We are reaching a point in our new “Uncle Sam” economy where rhetoric from Wall Street, Washington, and global financial centers seems to be having greater impact than true market and economic fundamentals. Why? Our financial and political ‘wizards’ are working overtime to reconnect the great ‘disconnect’ between Wall Street and Main Street. While we receive glimmers of hope in certain economic statistics, the dark clouds in employment and housing remain daunting.
Are the ‘Washington wizards’ (Bernanke, Geithner, Summers) providing hints of support for our greenback while truly hoping for a manageable decline? I believe they are, and I believe this financial engineering is a very dangerous game.
I thank you for reading my work, and now let’s collectively ‘navigate the economic landscape,’ the mission of Sense on Cents.
> Non-manufacturing Institute of Supply Management: this report rose above 50 (an indication of growth) with a positive development in new orders (this is clearly good), but with no signs of improvement in employment and pricing power by manufacturers.
> Redbook: indications of slight improvement in same store sales although next week’s Retail Sales report will likely look exceptionally weak as it incorporates an end to the ‘Cash for Clunkers’ program. Overall signs point to what is expected to be a weak holiday retail season.
> Jobless Claims: overall claims declined, which presents a sign of stability within employment. That said, it is hard to be optimistic on the employment front on the heels of the employment report released on October 2nd (embedded within the Equity section of this commentary).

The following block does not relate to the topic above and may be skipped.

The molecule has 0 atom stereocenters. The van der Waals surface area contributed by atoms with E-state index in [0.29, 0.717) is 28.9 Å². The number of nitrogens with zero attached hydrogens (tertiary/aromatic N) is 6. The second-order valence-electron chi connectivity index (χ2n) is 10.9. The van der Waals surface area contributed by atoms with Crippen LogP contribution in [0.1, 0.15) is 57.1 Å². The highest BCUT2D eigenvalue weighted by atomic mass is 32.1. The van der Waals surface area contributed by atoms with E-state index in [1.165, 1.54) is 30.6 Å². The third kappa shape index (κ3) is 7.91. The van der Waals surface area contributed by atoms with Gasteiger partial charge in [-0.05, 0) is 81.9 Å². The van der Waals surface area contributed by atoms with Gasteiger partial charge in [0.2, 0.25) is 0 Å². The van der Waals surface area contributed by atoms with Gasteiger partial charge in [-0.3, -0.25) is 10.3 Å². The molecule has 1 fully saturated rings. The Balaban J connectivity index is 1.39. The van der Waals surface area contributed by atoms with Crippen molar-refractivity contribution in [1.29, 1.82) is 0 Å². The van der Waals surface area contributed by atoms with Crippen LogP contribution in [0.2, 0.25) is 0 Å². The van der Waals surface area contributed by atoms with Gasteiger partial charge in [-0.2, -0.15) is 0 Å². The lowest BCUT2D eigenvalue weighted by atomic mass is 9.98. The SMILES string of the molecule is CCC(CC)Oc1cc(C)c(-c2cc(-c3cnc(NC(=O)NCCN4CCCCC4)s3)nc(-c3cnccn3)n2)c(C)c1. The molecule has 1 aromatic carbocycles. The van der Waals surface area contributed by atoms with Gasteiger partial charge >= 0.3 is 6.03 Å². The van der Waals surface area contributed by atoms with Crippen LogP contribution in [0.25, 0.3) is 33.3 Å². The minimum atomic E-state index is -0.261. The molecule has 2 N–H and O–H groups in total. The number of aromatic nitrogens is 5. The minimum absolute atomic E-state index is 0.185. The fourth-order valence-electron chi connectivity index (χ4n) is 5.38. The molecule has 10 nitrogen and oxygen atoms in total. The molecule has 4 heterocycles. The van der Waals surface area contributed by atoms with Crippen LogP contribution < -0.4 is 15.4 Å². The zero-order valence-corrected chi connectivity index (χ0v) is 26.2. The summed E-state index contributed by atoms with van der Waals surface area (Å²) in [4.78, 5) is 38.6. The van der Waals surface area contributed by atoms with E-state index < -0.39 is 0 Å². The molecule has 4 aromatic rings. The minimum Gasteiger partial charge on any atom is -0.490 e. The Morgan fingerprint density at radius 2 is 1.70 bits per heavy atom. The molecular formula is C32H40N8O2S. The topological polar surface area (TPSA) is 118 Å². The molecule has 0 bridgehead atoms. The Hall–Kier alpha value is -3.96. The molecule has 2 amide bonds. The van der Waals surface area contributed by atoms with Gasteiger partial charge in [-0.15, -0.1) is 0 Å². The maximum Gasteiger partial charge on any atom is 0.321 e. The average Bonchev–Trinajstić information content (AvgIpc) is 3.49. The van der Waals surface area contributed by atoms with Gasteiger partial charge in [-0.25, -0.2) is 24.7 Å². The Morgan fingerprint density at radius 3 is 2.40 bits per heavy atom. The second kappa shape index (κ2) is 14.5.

> Trade Deficit: this deficit surprisingly narrowed, with a slight increase in exports combined with a slight decrease in imports. All other things being equal, this report would be positive for our dollar but the noise surrounding our currency is overwhelming the focus within this one month reading.
I would typically lead my review with focus on the equity and bond markets, but those sectors are actually following developments in the currency and commodity markets so let’s shift our focus accordingly.
How did the markets handle the Fed-speak, the data, and technical flows? Let’s continue navigating. The figures I provide are the weekly close and the month-to-date returns on a percentage basis.
$/Yen: 89.78 vs. 89.68
Euro/Dollar: 1.4709 vs. 1.4635
U.S. Dollar Index: 76.35 vs. 76.72
Commentary: the overall U.S. Dollar Index has declined by approximately .5% this month, but the volatility and focus on movements in this space have been tremendous. Precipitated by an increase in rates by the Australian Central Bank midweek, the U.S. Dollar Index plunged below 76 which represents multi-year lows. The dollar weakness led to a move higher in global equities as traders, investors, and speculators were emboldened to enter into more ‘positive dollar carry trades.’
While I think Washington is not disappointed in a relatively weak dollar, although they should be (“Dollar Devaluation Is a Dangerous Game”), other countries are not overly keen about further dollar weakness. Why? A weak dollar puts those countries in a marginally less competitive position in international trade. ECB President Jean-Claude Trichet voiced his concerns on this topic. Rest assured, the Asian nations feel the same way although they are careful in their comments. Adding further fuel to dollar weakness was speculation that the trading of oil and a basket of other commodities, which are currently transacted in U.S. dollars, would shift trading away from being dollar-based. On that note, let’s review the action in commodities.
Oil: $72.29/barrel vs. $70.39
Gold: $1050.1/oz. vs. $1008.2 !!!! THE BIG WINNER !!!!
DJ-UBS Commodity Index: 129.177 vs. 127.683
Commentary: I view this segment of the market to be the STRONGEST indicator of the global economic pulse. Additionally, the price action in commodities is likely a strong indication of the ‘positive carry’ trade put on by hedge funds and other traders.